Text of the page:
Summer 1976: England cricketer and fellow Yorkshireman Brian Close batted famously on foreign soil (Old Trafford!) against a brutal West Indian pace attack. Ball after ball. Blow after blow. Brian played on. I know the parallels might seem a bit thin, but I find myself identifying with this image currently. Summer 2016 and bouncers arrow in at independent schools in what continues to be an oddly hostile year. Bradford Grammar takes guard and bats on in the middle of the latest salvo (a beamer this time) from another unlikely member of the anti-independent bandwagon.
“Companies should ask job applicants whether they went to private school in a bid to stop discrimination against the poor, a minister said today” – The Telegraph.
The minister in question was Matt Handcock, former pupil at the Kings (independent) School in Chester. Predictably, as is the case with so many of these articles, Bafta award success for the independently educated was once again used as a stick to beat us with. (How many other quarters of UK life are criticised for being successful and contributing so positively to society?). Regardless, I smiled when the article closed with Matt Handcock’s parting shot in which he vowed to “enter those no-go zones where politicians don’t dare to venture”. Honestly Matt, get in line please if you intend to stay in the Westminster anti-independent camp. It would appear that any low blow directed at our schools will these days provide the necessary career enhancing headlines for an ambitious politician.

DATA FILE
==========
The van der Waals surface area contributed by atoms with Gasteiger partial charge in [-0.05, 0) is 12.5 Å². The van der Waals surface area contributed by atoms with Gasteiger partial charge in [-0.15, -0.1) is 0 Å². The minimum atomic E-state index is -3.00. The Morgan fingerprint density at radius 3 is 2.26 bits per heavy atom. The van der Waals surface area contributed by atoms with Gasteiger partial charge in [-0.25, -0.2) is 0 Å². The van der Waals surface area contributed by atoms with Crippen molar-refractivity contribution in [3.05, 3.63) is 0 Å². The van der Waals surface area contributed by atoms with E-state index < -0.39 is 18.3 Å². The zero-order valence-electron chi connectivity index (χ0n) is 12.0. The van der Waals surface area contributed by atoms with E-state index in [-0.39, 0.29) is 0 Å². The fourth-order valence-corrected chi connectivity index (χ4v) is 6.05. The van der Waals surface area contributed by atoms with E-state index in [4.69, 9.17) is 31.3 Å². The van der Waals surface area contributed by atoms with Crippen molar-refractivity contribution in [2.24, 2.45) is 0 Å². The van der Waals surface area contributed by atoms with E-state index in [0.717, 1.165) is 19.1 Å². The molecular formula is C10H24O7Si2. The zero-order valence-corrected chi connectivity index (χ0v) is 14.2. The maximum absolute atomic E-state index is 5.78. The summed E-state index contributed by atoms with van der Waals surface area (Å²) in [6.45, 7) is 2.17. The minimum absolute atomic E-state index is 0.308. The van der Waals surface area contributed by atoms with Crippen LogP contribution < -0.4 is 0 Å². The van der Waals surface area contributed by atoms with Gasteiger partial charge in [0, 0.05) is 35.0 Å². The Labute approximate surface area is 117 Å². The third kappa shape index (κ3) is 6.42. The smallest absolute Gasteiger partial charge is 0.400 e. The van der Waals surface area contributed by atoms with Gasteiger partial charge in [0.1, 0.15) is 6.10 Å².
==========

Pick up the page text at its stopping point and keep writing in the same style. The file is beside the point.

The nub of this latest criticism is the hackneyed stereotype of private vs state schools and the use of school type as a proxy for social advantage. Here we go again. Perhaps it’s time to take a stride down the wicket and play a few shots in reply.
Secondary education in Britain today is bewilderingly diverse. As a former Head of Sixth Form I know that UCAS has long since abandoned any misleading binary categorisation of UK schools and instead, recognises seven school types. But even this model lacks the resolution to accommodate the true complexity and subtlety in our nation’s many varied schools the evolution of which, if mapped out, would resemble something akin to the rock family tree of heavy metal royalty Deep Purple (nod to a previous blog). Schools are organised and funded in a multitude of ways. Similarly, selectivity is not synonymous with the payment of school fees and some maintained schools are far more selective than their independent neighbours. In this complex landscape – and I’ll get onto the diversity within independent schools in a moment – it is simply nonsensical and gimmicky to characterise one type of educational background as providing a particular form of social advantage over another. It’s unsophisticated, it’s plain wrong. Individual schools serve their pupils in different ways and are sensitive to local contexts.